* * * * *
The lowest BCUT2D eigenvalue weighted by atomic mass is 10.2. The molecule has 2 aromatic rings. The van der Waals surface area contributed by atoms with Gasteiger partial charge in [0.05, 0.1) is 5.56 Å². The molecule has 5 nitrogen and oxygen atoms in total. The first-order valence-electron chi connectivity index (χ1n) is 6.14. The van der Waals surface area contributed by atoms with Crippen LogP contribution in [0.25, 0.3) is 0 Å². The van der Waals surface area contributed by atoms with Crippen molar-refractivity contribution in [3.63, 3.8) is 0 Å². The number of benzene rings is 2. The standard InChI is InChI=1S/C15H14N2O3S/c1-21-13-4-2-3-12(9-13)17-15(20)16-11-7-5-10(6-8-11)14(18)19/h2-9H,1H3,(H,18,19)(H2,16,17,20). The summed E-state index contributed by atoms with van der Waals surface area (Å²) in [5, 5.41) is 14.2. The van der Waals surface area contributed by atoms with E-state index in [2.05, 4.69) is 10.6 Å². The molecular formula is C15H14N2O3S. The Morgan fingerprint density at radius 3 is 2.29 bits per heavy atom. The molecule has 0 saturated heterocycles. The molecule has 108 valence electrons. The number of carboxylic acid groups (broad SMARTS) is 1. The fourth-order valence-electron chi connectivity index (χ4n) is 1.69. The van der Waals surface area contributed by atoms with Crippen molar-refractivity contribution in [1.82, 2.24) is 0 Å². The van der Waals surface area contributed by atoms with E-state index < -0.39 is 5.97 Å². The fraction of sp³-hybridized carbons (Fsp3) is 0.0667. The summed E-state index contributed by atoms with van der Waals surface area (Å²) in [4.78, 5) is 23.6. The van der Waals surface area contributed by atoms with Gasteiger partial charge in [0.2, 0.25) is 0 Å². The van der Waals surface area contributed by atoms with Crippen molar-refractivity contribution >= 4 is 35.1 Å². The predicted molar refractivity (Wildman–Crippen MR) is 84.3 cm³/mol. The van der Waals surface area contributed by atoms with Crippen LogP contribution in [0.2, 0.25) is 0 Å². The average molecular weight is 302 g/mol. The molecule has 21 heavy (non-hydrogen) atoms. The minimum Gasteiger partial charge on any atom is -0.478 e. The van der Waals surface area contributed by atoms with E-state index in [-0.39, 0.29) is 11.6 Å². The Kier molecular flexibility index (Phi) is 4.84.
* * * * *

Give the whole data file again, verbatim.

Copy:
The lowest BCUT2D eigenvalue weighted by atomic mass is 10.2. The molecule has 2 aromatic rings. The van der Waals surface area contributed by atoms with Gasteiger partial charge in [0.05, 0.1) is 5.56 Å². The molecule has 5 nitrogen and oxygen atoms in total. The first-order valence-electron chi connectivity index (χ1n) is 6.14. The van der Waals surface area contributed by atoms with Crippen LogP contribution in [0.25, 0.3) is 0 Å². The van der Waals surface area contributed by atoms with Crippen molar-refractivity contribution in [3.63, 3.8) is 0 Å². The number of benzene rings is 2. The standard InChI is InChI=1S/C15H14N2O3S/c1-21-13-4-2-3-12(9-13)17-15(20)16-11-7-5-10(6-8-11)14(18)19/h2-9H,1H3,(H,18,19)(H2,16,17,20). The summed E-state index contributed by atoms with van der Waals surface area (Å²) in [5, 5.41) is 14.2. The van der Waals surface area contributed by atoms with E-state index in [2.05, 4.69) is 10.6 Å². The molecular formula is C15H14N2O3S. The Morgan fingerprint density at radius 3 is 2.29 bits per heavy atom. The molecule has 0 saturated heterocycles. The molecule has 108 valence electrons. The number of carboxylic acid groups (broad SMARTS) is 1. The fourth-order valence-electron chi connectivity index (χ4n) is 1.69. The van der Waals surface area contributed by atoms with Crippen molar-refractivity contribution in [1.82, 2.24) is 0 Å². The van der Waals surface area contributed by atoms with E-state index < -0.39 is 5.97 Å². The fraction of sp³-hybridized carbons (Fsp3) is 0.0667. The summed E-state index contributed by atoms with van der Waals surface area (Å²) in [4.78, 5) is 23.6. The van der Waals surface area contributed by atoms with Gasteiger partial charge in [0.2, 0.25) is 0 Å². The van der Waals surface area contributed by atoms with Crippen molar-refractivity contribution >= 4 is 35.1 Å². The predicted molar refractivity (Wildman–Crippen MR) is 84.3 cm³/mol. The van der Waals surface area contributed by atoms with Crippen LogP contribution in [0.2, 0.25) is 0 Å². The average molecular weight is 302 g/mol. The molecule has 21 heavy (non-hydrogen) atoms. The minimum Gasteiger partial charge on any atom is -0.478 e. The van der Waals surface area contributed by atoms with E-state index in [-0.39, 0.29) is 11.6 Å². The Kier molecular flexibility index (Phi) is 4.84.